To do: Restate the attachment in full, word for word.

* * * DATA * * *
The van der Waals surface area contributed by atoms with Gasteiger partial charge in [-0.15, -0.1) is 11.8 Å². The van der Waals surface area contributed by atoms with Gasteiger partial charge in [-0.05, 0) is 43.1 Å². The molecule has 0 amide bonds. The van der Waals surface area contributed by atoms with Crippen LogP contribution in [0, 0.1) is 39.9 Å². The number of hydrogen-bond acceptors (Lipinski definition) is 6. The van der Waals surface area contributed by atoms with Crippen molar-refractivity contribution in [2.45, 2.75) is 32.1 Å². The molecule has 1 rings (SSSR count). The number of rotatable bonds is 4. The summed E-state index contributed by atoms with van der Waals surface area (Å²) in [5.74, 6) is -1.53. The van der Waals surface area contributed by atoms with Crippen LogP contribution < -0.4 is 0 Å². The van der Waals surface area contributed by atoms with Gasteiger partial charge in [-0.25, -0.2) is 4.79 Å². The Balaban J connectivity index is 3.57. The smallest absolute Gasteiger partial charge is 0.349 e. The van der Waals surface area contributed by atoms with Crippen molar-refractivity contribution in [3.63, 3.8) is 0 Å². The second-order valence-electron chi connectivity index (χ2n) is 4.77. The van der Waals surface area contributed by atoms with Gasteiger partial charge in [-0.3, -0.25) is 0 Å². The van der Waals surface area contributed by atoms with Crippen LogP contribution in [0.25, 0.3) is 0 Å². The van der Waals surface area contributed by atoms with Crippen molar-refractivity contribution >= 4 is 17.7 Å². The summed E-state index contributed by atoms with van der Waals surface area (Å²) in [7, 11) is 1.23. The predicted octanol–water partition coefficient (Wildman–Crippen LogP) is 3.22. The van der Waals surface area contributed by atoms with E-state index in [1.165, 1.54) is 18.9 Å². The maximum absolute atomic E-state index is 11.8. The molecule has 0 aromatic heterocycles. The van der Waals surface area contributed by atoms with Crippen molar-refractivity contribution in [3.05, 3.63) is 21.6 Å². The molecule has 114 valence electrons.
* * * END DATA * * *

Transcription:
The van der Waals surface area contributed by atoms with Gasteiger partial charge in [-0.15, -0.1) is 11.8 Å². The van der Waals surface area contributed by atoms with Gasteiger partial charge in [-0.05, 0) is 43.1 Å². The molecule has 0 amide bonds. The van der Waals surface area contributed by atoms with Crippen LogP contribution in [0, 0.1) is 39.9 Å². The number of hydrogen-bond acceptors (Lipinski definition) is 6. The van der Waals surface area contributed by atoms with Crippen molar-refractivity contribution in [2.45, 2.75) is 32.1 Å². The molecule has 1 rings (SSSR count). The number of rotatable bonds is 4. The summed E-state index contributed by atoms with van der Waals surface area (Å²) in [5.74, 6) is -1.53. The van der Waals surface area contributed by atoms with Crippen LogP contribution < -0.4 is 0 Å². The van der Waals surface area contributed by atoms with Gasteiger partial charge in [-0.25, -0.2) is 4.79 Å². The Balaban J connectivity index is 3.57. The smallest absolute Gasteiger partial charge is 0.349 e. The van der Waals surface area contributed by atoms with Crippen molar-refractivity contribution in [3.63, 3.8) is 0 Å². The second-order valence-electron chi connectivity index (χ2n) is 4.77. The van der Waals surface area contributed by atoms with Gasteiger partial charge in [-0.3, -0.25) is 0 Å². The van der Waals surface area contributed by atoms with Crippen LogP contribution in [0.25, 0.3) is 0 Å². The van der Waals surface area contributed by atoms with Crippen molar-refractivity contribution >= 4 is 17.7 Å². The summed E-state index contributed by atoms with van der Waals surface area (Å²) in [7, 11) is 1.23. The predicted octanol–water partition coefficient (Wildman–Crippen LogP) is 3.22. The van der Waals surface area contributed by atoms with E-state index in [1.165, 1.54) is 18.9 Å². The maximum absolute atomic E-state index is 11.8. The molecule has 0 aromatic heterocycles. The van der Waals surface area contributed by atoms with Crippen molar-refractivity contribution in [3.05, 3.63) is 21.6 Å². The molecule has 114 valence electrons.